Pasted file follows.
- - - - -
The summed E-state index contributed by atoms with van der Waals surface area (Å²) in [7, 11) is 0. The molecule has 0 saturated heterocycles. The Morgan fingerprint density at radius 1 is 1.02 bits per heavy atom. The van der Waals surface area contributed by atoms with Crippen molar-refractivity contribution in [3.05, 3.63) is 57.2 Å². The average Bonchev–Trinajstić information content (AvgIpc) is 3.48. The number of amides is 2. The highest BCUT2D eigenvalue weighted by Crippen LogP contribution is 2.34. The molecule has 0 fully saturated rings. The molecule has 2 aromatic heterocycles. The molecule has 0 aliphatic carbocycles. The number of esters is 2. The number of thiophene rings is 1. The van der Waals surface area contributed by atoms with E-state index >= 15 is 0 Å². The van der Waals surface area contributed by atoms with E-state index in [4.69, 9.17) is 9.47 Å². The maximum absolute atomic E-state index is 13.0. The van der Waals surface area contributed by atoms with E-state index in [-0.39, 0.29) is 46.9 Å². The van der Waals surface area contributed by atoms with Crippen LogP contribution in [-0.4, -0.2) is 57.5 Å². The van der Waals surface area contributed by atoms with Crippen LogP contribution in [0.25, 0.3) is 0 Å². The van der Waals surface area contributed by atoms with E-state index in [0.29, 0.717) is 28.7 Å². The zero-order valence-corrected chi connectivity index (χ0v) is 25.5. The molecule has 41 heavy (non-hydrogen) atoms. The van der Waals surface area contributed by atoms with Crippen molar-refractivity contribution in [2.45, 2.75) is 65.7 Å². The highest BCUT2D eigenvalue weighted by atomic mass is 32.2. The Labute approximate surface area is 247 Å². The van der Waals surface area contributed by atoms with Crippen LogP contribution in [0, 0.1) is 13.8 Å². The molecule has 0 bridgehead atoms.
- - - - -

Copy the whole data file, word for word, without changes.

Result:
The summed E-state index contributed by atoms with van der Waals surface area (Å²) in [7, 11) is 0. The molecule has 0 saturated heterocycles. The Morgan fingerprint density at radius 1 is 1.02 bits per heavy atom. The van der Waals surface area contributed by atoms with Crippen molar-refractivity contribution in [3.05, 3.63) is 57.2 Å². The average Bonchev–Trinajstić information content (AvgIpc) is 3.48. The number of amides is 2. The highest BCUT2D eigenvalue weighted by Crippen LogP contribution is 2.34. The molecule has 0 fully saturated rings. The molecule has 2 aromatic heterocycles. The molecule has 0 aliphatic carbocycles. The number of esters is 2. The number of thiophene rings is 1. The van der Waals surface area contributed by atoms with E-state index >= 15 is 0 Å². The van der Waals surface area contributed by atoms with E-state index in [4.69, 9.17) is 9.47 Å². The maximum absolute atomic E-state index is 13.0. The van der Waals surface area contributed by atoms with E-state index in [-0.39, 0.29) is 46.9 Å². The van der Waals surface area contributed by atoms with Crippen LogP contribution in [-0.4, -0.2) is 57.5 Å². The van der Waals surface area contributed by atoms with Crippen LogP contribution in [0.25, 0.3) is 0 Å². The van der Waals surface area contributed by atoms with E-state index in [0.29, 0.717) is 28.7 Å². The zero-order valence-corrected chi connectivity index (χ0v) is 25.5. The molecule has 41 heavy (non-hydrogen) atoms. The van der Waals surface area contributed by atoms with Crippen molar-refractivity contribution in [2.45, 2.75) is 65.7 Å². The highest BCUT2D eigenvalue weighted by atomic mass is 32.2. The Labute approximate surface area is 247 Å². The van der Waals surface area contributed by atoms with Crippen LogP contribution in [0, 0.1) is 13.8 Å². The molecule has 0 bridgehead atoms.